And there is yet a third important crucifixion the Bible speaks of, the very thing that St. Paul states in our text today, namely that those who belong to Christ Jesus have crucified the flesh with its passions and desires.  As Lutherans we are not comfortable talking about ourselves or our participation in the work of God.  We are so steeped in grace that we are hesitant to assign ourselves any spiritual powers.  That is good.  If we err, better we should do so on this side of the equation rather than the side which assigns glory to us, for the work which is solely God’s, but we do not need to err at all.  If we follow the contours of Scripture we will learn that we are empowered by God, through the New Man, to take an active part in Christian living.  Jesus says: if any man would follow me, let him deny himself, take up his cross and follow me.  In Ephesians chapter six St. Paul instructs us to “put on the whole armor of God” and to engage in spiritual warfare against the devil, the world and the flesh, and now he makes this simple statement of fact that, “those who belong to Christ Jesus have crucified the flesh with its passions and desires.”

In baptism our righteousness is an accomplished fact, but in daily life we must never rest in our struggle against sin and in our pursuit of holiness.  Paul makes the point graphically when he says that each day we must crucify our flesh and put it to death with all its passions and desires.  He lists seventeen of them by name, they are: adultery, fornication, impurity and unrestrained immorality, idolatry and sorcery, hatreds, discords, jealousies, fits of rage, rivalries, divisions, factions, envyings and murders, drunkenness, orgies and the like. He solemnly warns our intractable flesh against such things by using the only language that flesh understands, fear! Fear that, “those who practice such things shall not inherit the kingdom of God.” (5:21)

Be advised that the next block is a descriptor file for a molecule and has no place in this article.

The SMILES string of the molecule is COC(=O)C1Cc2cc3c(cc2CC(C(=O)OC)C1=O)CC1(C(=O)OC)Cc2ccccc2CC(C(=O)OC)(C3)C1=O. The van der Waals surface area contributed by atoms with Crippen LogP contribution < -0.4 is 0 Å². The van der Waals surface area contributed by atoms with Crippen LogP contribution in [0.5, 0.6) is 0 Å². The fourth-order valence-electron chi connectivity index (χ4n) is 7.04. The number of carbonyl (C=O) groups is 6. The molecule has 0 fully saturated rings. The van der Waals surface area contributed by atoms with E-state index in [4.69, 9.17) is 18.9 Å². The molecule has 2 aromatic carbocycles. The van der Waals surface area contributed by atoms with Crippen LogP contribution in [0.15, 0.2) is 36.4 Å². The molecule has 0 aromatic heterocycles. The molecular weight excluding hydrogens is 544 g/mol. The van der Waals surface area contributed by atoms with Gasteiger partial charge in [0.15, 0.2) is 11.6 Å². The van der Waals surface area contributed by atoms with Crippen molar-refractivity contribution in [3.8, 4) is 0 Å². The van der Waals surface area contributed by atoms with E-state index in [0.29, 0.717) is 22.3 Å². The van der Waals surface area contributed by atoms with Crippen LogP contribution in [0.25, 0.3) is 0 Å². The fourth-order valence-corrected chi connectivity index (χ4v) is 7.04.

So that we might know what is holy, he lists nine fruits of faith to set our sights on.  They are: love, joy and peace, patience, kindness and goodness, faithfulness, gentleness and self-control; against such things there is no law, he says, and those who belong to Christ Jesus have crucified the flesh with its passions and desires.

So how goes the battle?  Not so good?  That is the right answer, the only answer borne of Christian faith and humility, but there is a cure.  There is relief and there is new strength to do better.  It comes by repentance.  How do we repent?  Not by focusing on our failures or even on our scanty successes, but instead by remembering our baptism.  Whenever we are tempted we should confess: I am baptized.  Whenever God’s word convicts us of our sins we confess: I am baptized.  As often as the consequences of our sins catch up with us we should profess more heartily than before:  I am baptized.  It is not a magic formula, but rather a bold affirmation of faith that Jesus was crucified for our sins, and that there is now no condemnation for us, but instead every blessing is in store for those who have been crucified with Christ in this Sacrament.  Amen

~Rev. Dean Kavouras